Gandhi Square (formerly Van Der Bijl Square and Government Square) is a plaza located in the Central Business District of Johannesburg, South Africa. It is named after the political activist and pacifist, Mahatma Gandhi.
In 1900 on what was then called Government Square near the Court House, on 31 May Field Marshal Roberts accepted the surrender of the city from Z.A.R. Commandant, Dr. F.E.T. Krause. Judge Krause had been put in command of the city and had earlier prevented the dynamiting of the goldmines. The British allowed them a day to evacuate Johannesburg provided they did not set off the mines.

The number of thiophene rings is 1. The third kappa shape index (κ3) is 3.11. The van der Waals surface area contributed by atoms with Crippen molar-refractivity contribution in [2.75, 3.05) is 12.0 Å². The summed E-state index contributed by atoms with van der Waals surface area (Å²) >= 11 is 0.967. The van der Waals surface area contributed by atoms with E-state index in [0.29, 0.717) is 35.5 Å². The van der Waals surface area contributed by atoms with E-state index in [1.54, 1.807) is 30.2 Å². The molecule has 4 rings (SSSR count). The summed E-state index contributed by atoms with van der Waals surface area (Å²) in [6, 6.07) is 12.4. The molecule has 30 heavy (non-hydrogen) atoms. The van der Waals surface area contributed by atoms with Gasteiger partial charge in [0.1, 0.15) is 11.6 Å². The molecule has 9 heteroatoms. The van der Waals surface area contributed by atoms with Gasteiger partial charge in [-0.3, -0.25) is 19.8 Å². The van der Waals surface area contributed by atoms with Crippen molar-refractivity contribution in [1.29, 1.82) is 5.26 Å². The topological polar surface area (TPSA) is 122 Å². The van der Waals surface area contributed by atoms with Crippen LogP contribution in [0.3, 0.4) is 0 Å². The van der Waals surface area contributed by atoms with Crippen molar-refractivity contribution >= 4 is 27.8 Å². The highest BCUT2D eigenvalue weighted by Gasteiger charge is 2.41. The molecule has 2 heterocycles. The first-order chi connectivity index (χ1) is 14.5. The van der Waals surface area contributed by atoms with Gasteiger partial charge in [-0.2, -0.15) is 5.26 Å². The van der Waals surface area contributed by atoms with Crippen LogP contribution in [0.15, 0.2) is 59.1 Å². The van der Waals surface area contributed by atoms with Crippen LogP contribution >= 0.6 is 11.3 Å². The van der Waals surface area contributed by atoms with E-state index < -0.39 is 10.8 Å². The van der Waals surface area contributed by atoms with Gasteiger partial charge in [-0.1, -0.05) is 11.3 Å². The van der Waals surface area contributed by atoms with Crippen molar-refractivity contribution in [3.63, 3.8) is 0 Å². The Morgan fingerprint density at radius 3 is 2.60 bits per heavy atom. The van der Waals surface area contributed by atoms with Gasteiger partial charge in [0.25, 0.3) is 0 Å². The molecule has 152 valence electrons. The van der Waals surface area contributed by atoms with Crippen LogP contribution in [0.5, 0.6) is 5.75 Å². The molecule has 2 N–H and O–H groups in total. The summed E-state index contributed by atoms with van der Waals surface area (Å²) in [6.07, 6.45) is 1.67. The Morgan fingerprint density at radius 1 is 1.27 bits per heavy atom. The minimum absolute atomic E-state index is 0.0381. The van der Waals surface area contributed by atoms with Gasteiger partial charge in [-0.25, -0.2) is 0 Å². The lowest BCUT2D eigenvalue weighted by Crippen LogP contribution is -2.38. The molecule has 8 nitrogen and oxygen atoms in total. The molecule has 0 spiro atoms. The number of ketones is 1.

Before it was named Gandhi Square, Van Der Bijl square was falling apart. It was in the centre of one of Johannesburg's most destitute neighbourhoods. Then, in the early 1990s, Gerald Olitzki, a property developer, approached the government with the project. Although initially denied, the project was eventually undertaken with the support of the government, and was finished in 2002, at a cost of approximately R2 million. The local bus terminal has also been renovated, as there is now 24-hour security, and many of the shops along the square have returned.